INFLUENCE OF PARENTS’ SOCIO-ECONOMIC STATUS ON STUDENTS PERFORMANCE IN IGBO LANGUAGE IN SECONDARY SCHOOLS IN UZO-UWANI AND NSUKKA LGA OF ENUGU



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INFLUENCE OF PARENTS’ SOCIO-ECONOMIC STATUS ON STUDENTS PERFORMANCE IN IGBO LANGUAGE IN SECONDARY SCHOOLS IN UZO-UWANI AND NSUKKA LGA OF ENUGU



Abstract

This study was carried out to determine the influence of parents’ socio-economic status on the students’ performance in Igbo language in secondary schools in both z-wan and Nskka Local Government Area of Enugu State. This study was designed to find out the educational level of the parents, the socio-economic status of the parents, the influence of educational level of the parents and the influence of socio-economic status of parents on the students learning Igbo language. Four research questions were generated while two null hypotheses were formulated to guide the researcher.   A total number of 660 respondents were involved in supplying data needed for the study. The data were obtained through a structured questionnaire of forty items. The data were analyzed using mean, standard deviation and t-test. Based on the research findings, it was discovered that socio-economic status of the parents influenced the students’ performance negatively in Igbo language. Moreso, it was established that most parents have low educational level and low socio-economic level which in effect influenced students’ consciousness and willingliness in learning the Igbo language. The researcher therefore, recommended that parents, teachers of Igbo language and the school guidance councilors should as a matter of responsibility help in sensitizing the students in learning the Igbo language. This would go a long way in creating positive attitude among the students towards the study of Igbo language in the schools.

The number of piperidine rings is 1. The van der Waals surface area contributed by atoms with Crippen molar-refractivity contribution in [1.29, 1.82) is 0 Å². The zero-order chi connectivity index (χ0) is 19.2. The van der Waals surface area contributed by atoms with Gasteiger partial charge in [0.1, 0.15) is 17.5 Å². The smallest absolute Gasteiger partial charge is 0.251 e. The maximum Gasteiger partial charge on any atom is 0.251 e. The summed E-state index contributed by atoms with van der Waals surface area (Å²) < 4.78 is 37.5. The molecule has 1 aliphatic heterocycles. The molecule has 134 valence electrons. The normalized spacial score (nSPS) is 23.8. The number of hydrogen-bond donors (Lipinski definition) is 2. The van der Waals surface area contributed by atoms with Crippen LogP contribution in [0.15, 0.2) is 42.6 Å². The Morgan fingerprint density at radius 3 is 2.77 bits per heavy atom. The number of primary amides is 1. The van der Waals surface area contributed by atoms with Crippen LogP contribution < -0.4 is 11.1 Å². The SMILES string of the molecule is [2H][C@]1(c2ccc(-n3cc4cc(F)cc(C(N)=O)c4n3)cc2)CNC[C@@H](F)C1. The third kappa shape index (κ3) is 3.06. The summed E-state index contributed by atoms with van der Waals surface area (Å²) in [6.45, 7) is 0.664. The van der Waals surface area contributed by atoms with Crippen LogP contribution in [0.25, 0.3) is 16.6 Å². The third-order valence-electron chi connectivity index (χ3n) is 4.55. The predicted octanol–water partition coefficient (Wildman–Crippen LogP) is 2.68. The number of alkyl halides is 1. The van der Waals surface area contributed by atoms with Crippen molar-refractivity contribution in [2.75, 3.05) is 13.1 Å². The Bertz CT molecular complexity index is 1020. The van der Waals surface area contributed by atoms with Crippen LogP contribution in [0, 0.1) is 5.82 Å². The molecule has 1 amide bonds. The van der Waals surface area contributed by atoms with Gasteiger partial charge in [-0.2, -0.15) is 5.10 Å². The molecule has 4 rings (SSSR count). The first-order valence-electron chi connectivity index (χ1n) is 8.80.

CHAPTER ONE

INTRODUCTION

Background of the Study

Language is man’s greatest asset and it is very fundamental to his self-fulfillment. It is the vehicle through which ideas, feelings, thoughts, information, skills, knowledge and culture are transmitted. This makes communication, interaction and learning very possible among people. Language plays an important role in teaching and learning. It is man’s exclusive means of communication using signs and symbols to express emotions and wills. Ali (2000) defines language as “… a means of communication of ideas, facts, figures and thoughts. Consequently, it plays a very vital role in all aspects of human development”. According to Trager in Mgbodile (1999), language is a system of arbitrary vocal symbols by means of which the member of a total culture communicate. Also, other linguists like Brooks and Naldman as quoted in Huxley and Ingram in Azikiwe (1998), view language as a learned systematic, symbolic, vocal behaviour, and a culturally acquired and exclusive mark of man. Nwadike (1999) states that without language of its own, a nation becomes merged and lost in the foreign group whose language it is forced to speak. A nation identifies itself and ensures its perpetuation. It is man’s greatest asset and it is very fundamental to his self-fulfillment.